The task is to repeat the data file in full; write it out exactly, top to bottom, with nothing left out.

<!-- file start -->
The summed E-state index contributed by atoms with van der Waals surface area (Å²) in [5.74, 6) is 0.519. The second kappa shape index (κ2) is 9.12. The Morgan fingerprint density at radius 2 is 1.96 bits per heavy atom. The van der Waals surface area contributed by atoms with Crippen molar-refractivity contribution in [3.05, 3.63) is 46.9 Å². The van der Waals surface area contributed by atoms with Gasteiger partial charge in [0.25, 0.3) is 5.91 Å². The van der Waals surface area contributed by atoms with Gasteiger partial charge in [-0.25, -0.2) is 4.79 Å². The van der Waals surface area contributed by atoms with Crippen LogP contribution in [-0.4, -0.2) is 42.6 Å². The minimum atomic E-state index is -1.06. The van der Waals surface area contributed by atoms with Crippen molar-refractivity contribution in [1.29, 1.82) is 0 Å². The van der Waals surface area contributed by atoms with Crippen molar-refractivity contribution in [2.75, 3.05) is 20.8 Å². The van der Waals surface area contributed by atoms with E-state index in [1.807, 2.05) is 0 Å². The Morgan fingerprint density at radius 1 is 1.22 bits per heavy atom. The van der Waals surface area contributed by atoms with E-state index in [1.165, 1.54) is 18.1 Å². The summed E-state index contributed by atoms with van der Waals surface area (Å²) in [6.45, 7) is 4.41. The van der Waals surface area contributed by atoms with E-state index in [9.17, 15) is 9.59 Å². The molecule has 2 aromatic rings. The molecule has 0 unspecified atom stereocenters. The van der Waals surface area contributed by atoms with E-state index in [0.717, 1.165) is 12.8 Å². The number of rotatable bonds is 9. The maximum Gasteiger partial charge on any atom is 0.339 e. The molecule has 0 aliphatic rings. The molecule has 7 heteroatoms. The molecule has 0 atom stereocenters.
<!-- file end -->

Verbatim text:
The summed E-state index contributed by atoms with van der Waals surface area (Å²) in [5.74, 6) is 0.519. The second kappa shape index (κ2) is 9.12. The Morgan fingerprint density at radius 2 is 1.96 bits per heavy atom. The van der Waals surface area contributed by atoms with Crippen molar-refractivity contribution in [3.05, 3.63) is 46.9 Å². The van der Waals surface area contributed by atoms with Gasteiger partial charge in [0.25, 0.3) is 5.91 Å². The van der Waals surface area contributed by atoms with Gasteiger partial charge in [-0.25, -0.2) is 4.79 Å². The van der Waals surface area contributed by atoms with Crippen LogP contribution in [-0.4, -0.2) is 42.6 Å². The minimum atomic E-state index is -1.06. The van der Waals surface area contributed by atoms with Crippen molar-refractivity contribution in [1.29, 1.82) is 0 Å². The van der Waals surface area contributed by atoms with Crippen molar-refractivity contribution in [2.75, 3.05) is 20.8 Å². The van der Waals surface area contributed by atoms with E-state index in [1.807, 2.05) is 0 Å². The Morgan fingerprint density at radius 1 is 1.22 bits per heavy atom. The van der Waals surface area contributed by atoms with E-state index in [1.165, 1.54) is 18.1 Å². The summed E-state index contributed by atoms with van der Waals surface area (Å²) in [6.45, 7) is 4.41. The van der Waals surface area contributed by atoms with E-state index in [9.17, 15) is 9.59 Å². The molecule has 2 aromatic rings. The molecule has 0 unspecified atom stereocenters. The van der Waals surface area contributed by atoms with E-state index in [0.717, 1.165) is 12.8 Å². The number of rotatable bonds is 9. The maximum Gasteiger partial charge on any atom is 0.339 e. The molecule has 0 aliphatic rings. The molecule has 7 heteroatoms. The molecule has 0 atom stereocenters.